Ebola – The deadly virus, Ebola, was detected in March of this year in Nigeria and Sierra Leone. The disease, of which there is no known cure, kills 50-90% of those who are infected. When the disease reached Liberia in June, medical aid workers were prepared. However, two of those medical aid workers, medical missionaries Dr. Kent Brantly with Samaritan’s Purse, and Nancy Writebol with SIM, became infected with the virus in late July. At the beginning of August the two were flown separately to the US for treatment at Emory Hospital in Atlanta. As the two first known Ebola victims on US soil, the decision to provide treatment sparked various responses, the two loudest and most caustic from Donald Trump and Ann Coulter. However, after three-weeks in Emory’s isolation unit, the care of a team of five doctors and 21 nurses, and the undeniable hand of God throughout the entire process, the two were released after blood work showed no traces of the virus. The head of the medical team, Dr. Bruce Ribner, said in his comments during a press conference that the two modeled faith and hope to the entire medical team.

Michael Brown and Ferguson – On Saturday, August 9, an 18-year-old unarmed black man, Michael Brown, was shot to death by a white police officer in the St. Louis suburb of Ferguson, Missouri. The shooting sparked violent riots and protests in the community and other protests were held across the country. Brown was laid to rest earlier this week.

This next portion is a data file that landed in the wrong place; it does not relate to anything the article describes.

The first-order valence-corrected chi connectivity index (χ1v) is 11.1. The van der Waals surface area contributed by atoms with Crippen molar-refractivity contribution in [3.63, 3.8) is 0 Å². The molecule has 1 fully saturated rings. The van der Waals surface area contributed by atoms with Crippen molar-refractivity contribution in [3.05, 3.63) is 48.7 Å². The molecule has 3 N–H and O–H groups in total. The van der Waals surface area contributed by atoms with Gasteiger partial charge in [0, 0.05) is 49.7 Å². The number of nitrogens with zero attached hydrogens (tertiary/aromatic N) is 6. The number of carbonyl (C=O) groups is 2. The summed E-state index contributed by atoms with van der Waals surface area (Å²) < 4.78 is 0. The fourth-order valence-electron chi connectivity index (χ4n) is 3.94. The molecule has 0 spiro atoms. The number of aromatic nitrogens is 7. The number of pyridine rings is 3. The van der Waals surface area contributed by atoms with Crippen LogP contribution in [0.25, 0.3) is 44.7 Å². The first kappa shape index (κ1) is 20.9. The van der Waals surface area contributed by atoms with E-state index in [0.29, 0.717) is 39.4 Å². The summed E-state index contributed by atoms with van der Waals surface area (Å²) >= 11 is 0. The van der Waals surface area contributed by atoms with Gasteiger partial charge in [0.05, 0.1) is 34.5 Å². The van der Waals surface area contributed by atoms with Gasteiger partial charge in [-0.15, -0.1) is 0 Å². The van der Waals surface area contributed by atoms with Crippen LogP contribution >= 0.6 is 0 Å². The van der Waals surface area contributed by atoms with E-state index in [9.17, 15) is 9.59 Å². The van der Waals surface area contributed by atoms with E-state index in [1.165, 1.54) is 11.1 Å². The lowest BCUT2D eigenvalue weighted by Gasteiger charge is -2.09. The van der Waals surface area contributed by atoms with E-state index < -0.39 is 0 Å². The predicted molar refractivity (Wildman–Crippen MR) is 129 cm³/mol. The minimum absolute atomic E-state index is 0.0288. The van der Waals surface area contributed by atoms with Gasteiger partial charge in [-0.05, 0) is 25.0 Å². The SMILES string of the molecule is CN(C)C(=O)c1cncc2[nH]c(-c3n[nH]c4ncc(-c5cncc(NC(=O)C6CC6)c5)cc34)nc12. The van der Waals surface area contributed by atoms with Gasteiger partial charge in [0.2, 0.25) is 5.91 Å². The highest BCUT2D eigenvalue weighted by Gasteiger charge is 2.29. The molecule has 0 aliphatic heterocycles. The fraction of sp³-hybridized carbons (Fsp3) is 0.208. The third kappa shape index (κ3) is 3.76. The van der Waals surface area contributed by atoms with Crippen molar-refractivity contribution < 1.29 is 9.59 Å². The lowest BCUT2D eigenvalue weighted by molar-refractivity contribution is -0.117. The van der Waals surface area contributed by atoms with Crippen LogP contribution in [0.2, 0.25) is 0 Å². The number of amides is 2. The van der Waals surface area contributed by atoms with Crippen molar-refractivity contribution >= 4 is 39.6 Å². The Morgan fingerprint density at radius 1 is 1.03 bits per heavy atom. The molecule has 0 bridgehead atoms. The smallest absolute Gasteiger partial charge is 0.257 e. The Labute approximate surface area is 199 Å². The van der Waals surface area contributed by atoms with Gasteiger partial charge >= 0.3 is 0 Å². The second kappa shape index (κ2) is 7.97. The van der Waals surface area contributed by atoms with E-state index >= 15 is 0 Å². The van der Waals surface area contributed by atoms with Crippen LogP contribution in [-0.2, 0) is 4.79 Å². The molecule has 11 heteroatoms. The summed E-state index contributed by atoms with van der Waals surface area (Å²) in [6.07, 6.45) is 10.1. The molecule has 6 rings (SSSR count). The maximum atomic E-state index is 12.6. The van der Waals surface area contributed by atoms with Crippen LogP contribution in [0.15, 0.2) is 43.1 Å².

Robin Williams – During the early evening of Monday, August 11, reports began to emerge that Robin Williams, the great entertainer that brought us characters such as Mork from the planet Ork, Mrs. Doubtfire, the Genie from Aladdin and my personal favorite, Dr. Malcom Sayer in the movie Awakenings, had died of an apparent suicide. The 63-year-old actor had a body of work that spanned generations and impacted people all over the globe. It was reported that Williams, who could make anyone laugh, battled depression and had recently been diagnosed with Parkinsons’ disease. Williams was the father of three children.

ALS Ice Bucket Challenge – Though the origins differ depending upon who you talk to, greater attention was brought to amyotrophic lateral sclerosis (ALS) or Lou Gehrig’s disease this summer through the ice bucket challenges. During the challenges, participants accept the challenge from a friend (or foe) and then challenge others to dump a pail of ice water on their head and donate a minimum of $10 to the ALS charity of their choice. The challenges went viral via social media and were accepted by many celebrities, families, and former heads of state. To date, the challenges have raised almost $80 million for research of the terminal disease.

As I look back over this list, which doesn’t include the recent earthquake in California, the Brooklyn Bridge American flag swap and a host of other things, I am thankful that God is on His throne – always. In the middle of the good, bad, cruel and sad, He is with us.